We have FIRE! Safely, I am happy to read. All I could think of was the fire on the USS Oriskany in 1966, which started when a [dumber than dumb] seaman threw an ignited magnesium parachute flare back into the flare locker instead of over the side; 44 men died. I am relieved you had no such incident.

You were a Twin Peaks fan?
Wendy said…
I was enthralled with the fire (again, something you are not to tell my children about) and then out of the corner of my eye I spotted something familiar...

My basement is in your flickr bar(or whatever that's called). Threw me off completely. Reminds me that I need to get it cleaned up and post pics of the new "studio".
Badger said…
I have half a mind to post some Jimi Hendrix lyrics in celebration. But the other half of my mind can't be arsed.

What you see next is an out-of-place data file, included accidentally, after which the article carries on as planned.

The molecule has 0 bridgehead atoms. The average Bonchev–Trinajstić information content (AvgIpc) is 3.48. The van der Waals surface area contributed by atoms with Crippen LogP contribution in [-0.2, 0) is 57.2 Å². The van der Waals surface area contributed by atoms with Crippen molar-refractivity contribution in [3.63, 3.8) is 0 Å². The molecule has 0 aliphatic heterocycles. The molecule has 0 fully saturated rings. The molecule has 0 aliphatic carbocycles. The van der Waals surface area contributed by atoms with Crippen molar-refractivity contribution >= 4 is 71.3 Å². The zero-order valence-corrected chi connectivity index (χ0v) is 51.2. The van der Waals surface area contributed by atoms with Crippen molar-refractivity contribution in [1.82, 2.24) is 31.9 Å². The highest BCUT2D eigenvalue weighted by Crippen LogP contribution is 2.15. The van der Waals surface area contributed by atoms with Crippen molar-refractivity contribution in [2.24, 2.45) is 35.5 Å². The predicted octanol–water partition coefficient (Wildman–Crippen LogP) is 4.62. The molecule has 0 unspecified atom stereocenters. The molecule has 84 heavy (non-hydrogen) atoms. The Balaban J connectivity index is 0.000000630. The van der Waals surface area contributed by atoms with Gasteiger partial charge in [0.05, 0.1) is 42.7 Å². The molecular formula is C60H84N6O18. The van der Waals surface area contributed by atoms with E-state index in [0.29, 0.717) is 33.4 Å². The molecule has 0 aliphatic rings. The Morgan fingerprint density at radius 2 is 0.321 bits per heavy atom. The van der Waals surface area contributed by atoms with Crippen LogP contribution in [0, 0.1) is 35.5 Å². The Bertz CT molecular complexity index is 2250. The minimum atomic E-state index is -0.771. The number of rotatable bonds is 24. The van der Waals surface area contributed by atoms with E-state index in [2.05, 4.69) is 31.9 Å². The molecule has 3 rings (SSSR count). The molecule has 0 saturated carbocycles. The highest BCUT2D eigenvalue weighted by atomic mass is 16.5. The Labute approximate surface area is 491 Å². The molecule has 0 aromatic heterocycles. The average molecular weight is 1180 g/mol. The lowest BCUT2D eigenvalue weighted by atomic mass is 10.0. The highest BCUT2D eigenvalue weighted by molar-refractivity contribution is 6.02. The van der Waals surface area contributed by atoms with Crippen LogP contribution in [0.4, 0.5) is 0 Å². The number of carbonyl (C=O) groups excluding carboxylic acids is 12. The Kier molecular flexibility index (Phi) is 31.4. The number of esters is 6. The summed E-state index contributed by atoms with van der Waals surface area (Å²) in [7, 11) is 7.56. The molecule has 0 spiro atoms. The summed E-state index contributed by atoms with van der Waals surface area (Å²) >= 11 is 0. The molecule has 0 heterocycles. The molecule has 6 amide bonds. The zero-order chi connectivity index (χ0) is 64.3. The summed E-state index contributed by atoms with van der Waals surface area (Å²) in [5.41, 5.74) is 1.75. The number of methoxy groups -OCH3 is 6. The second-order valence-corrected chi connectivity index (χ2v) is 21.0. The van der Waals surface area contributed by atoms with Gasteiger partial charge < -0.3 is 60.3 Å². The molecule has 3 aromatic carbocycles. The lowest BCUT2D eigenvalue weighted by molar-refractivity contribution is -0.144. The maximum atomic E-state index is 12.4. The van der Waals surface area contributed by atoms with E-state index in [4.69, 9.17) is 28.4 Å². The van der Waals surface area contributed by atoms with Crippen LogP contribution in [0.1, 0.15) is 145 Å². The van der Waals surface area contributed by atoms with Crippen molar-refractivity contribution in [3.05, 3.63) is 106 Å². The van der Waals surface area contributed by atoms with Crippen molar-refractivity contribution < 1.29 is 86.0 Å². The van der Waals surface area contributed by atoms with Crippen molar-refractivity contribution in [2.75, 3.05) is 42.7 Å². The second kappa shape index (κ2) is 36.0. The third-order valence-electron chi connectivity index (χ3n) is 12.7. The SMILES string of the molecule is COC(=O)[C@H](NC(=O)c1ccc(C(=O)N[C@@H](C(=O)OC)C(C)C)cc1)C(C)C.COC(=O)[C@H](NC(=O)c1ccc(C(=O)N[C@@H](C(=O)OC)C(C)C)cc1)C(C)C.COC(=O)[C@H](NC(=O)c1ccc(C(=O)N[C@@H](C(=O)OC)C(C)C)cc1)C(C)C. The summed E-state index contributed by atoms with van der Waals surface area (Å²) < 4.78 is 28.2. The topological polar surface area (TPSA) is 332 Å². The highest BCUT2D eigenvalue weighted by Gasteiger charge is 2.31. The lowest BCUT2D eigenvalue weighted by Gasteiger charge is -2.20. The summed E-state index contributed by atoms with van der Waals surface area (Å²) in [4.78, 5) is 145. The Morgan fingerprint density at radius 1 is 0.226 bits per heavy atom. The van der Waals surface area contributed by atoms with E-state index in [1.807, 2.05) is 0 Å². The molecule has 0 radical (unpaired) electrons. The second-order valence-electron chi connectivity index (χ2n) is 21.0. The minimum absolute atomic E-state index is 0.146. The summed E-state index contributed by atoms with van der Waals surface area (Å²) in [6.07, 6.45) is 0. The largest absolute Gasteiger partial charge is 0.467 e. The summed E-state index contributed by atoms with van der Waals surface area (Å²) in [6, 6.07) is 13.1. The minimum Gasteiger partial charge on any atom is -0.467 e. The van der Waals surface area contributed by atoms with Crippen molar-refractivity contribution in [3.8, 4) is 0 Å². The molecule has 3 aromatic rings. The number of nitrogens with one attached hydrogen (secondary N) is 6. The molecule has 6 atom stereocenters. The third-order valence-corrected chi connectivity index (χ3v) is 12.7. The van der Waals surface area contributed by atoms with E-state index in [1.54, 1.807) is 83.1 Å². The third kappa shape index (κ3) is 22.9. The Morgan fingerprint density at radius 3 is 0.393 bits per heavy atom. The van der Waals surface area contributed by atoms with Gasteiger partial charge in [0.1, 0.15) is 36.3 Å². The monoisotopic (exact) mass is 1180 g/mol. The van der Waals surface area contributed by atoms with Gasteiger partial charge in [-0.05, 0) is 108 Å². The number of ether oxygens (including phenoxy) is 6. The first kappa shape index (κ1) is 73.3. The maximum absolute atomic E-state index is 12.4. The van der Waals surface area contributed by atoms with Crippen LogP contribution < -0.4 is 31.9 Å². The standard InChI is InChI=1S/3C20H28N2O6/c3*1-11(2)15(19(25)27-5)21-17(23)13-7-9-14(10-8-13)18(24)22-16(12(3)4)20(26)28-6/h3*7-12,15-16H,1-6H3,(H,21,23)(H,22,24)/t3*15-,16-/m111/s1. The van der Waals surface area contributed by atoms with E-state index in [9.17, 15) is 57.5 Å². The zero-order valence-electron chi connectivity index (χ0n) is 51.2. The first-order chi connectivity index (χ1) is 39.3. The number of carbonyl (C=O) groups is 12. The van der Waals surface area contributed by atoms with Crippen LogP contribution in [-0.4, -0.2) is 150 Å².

Anonymous said…
Fire it is.
Um, do I see a blondie there?
Anonymous said…
Your hair looks pretty.

Anonymous said…
A memorable flame! I think you and your clan will enjoy the "Fire Adventure Chronicles" for decades to come.
Anonymous said…
BB...I know this is an "after-the-vacation" question, but, would you please give us an update on Caleb. He is back in Wellfleet, Right?

Mary said…
This is one of the funniest posts ever! That stream of consciousness about the plane and eating the foam cushions was hilarious.

Clearly you need to be a scriptwriter. Or join your brother as an outdoors guide!
You went to all my favorite places in PTown!

Now I have that song in my head by Arthur Brown-1968-
FIRE, I'll teach you to BURN!
Anonymous said…
You made fire! Hooray!!!! Mark that one off your list of things to do this summer.
blackbird said…
For information/updates on Caleb Potter, I would direct you to
Mrs. G. said…
And then there was light! Very cool.
Anonymous said…
in Alaska, we just used a lighter.

Anonymous said…
I would be buying matches, when you next shop ;)